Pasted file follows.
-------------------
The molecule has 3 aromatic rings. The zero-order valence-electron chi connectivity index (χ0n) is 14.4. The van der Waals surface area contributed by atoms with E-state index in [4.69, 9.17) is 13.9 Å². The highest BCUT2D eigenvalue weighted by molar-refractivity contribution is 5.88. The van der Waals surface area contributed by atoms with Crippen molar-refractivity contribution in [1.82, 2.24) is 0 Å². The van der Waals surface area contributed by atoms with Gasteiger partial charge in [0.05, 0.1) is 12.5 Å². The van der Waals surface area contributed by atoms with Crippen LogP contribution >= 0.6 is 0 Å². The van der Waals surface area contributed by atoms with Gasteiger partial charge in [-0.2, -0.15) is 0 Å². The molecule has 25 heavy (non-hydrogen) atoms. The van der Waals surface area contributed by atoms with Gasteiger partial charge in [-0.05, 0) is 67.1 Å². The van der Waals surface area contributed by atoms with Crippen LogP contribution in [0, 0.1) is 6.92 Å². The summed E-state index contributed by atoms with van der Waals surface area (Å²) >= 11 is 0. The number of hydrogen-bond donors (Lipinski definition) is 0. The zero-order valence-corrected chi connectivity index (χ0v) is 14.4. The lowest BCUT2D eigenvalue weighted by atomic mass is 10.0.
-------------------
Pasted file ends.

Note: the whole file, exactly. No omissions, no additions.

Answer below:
The molecule has 3 aromatic rings. The zero-order valence-electron chi connectivity index (χ0n) is 14.4. The van der Waals surface area contributed by atoms with E-state index in [4.69, 9.17) is 13.9 Å². The highest BCUT2D eigenvalue weighted by molar-refractivity contribution is 5.88. The van der Waals surface area contributed by atoms with Crippen molar-refractivity contribution in [1.82, 2.24) is 0 Å². The van der Waals surface area contributed by atoms with Gasteiger partial charge in [0.05, 0.1) is 12.5 Å². The van der Waals surface area contributed by atoms with Crippen LogP contribution >= 0.6 is 0 Å². The van der Waals surface area contributed by atoms with Gasteiger partial charge in [-0.2, -0.15) is 0 Å². The molecule has 25 heavy (non-hydrogen) atoms. The van der Waals surface area contributed by atoms with Gasteiger partial charge in [-0.05, 0) is 67.1 Å². The van der Waals surface area contributed by atoms with Crippen LogP contribution in [0, 0.1) is 6.92 Å². The summed E-state index contributed by atoms with van der Waals surface area (Å²) >= 11 is 0. The number of hydrogen-bond donors (Lipinski definition) is 0. The zero-order valence-corrected chi connectivity index (χ0v) is 14.4. The lowest BCUT2D eigenvalue weighted by atomic mass is 10.0.